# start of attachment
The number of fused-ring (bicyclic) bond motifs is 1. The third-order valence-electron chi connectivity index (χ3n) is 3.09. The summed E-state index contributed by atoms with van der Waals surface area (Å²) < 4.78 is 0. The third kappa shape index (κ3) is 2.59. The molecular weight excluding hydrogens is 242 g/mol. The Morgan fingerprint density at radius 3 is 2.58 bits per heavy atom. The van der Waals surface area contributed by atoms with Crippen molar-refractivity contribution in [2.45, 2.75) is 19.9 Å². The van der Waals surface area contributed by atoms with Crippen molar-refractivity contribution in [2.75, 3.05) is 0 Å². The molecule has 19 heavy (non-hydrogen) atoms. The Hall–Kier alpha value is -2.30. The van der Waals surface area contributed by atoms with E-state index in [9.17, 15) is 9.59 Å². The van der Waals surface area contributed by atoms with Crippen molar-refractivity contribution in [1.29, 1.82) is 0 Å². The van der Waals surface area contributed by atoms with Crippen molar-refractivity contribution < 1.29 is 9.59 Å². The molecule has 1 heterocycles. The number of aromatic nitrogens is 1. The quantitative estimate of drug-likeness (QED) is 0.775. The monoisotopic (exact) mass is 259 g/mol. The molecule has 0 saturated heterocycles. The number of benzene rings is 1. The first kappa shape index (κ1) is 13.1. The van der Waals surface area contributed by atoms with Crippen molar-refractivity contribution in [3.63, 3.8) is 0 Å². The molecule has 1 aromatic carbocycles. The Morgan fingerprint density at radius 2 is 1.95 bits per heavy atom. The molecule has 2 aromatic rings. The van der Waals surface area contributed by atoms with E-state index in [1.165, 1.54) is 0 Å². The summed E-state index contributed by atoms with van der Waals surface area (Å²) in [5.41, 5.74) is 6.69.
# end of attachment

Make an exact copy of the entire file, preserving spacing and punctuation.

The number of fused-ring (bicyclic) bond motifs is 1. The third-order valence-electron chi connectivity index (χ3n) is 3.09. The summed E-state index contributed by atoms with van der Waals surface area (Å²) < 4.78 is 0. The third kappa shape index (κ3) is 2.59. The molecular weight excluding hydrogens is 242 g/mol. The Morgan fingerprint density at radius 3 is 2.58 bits per heavy atom. The van der Waals surface area contributed by atoms with Crippen molar-refractivity contribution in [2.45, 2.75) is 19.9 Å². The van der Waals surface area contributed by atoms with Crippen molar-refractivity contribution in [2.75, 3.05) is 0 Å². The molecule has 19 heavy (non-hydrogen) atoms. The Hall–Kier alpha value is -2.30. The van der Waals surface area contributed by atoms with E-state index in [9.17, 15) is 9.59 Å². The van der Waals surface area contributed by atoms with Crippen molar-refractivity contribution in [1.29, 1.82) is 0 Å². The van der Waals surface area contributed by atoms with Crippen molar-refractivity contribution < 1.29 is 9.59 Å². The molecule has 1 heterocycles. The number of aromatic nitrogens is 1. The quantitative estimate of drug-likeness (QED) is 0.775. The monoisotopic (exact) mass is 259 g/mol. The molecule has 0 saturated heterocycles. The number of benzene rings is 1. The first kappa shape index (κ1) is 13.1. The van der Waals surface area contributed by atoms with Crippen molar-refractivity contribution in [3.63, 3.8) is 0 Å². The molecule has 1 aromatic carbocycles. The Morgan fingerprint density at radius 2 is 1.95 bits per heavy atom. The molecule has 2 aromatic rings. The van der Waals surface area contributed by atoms with E-state index in [1.165, 1.54) is 0 Å². The summed E-state index contributed by atoms with van der Waals surface area (Å²) in [5.41, 5.74) is 6.69.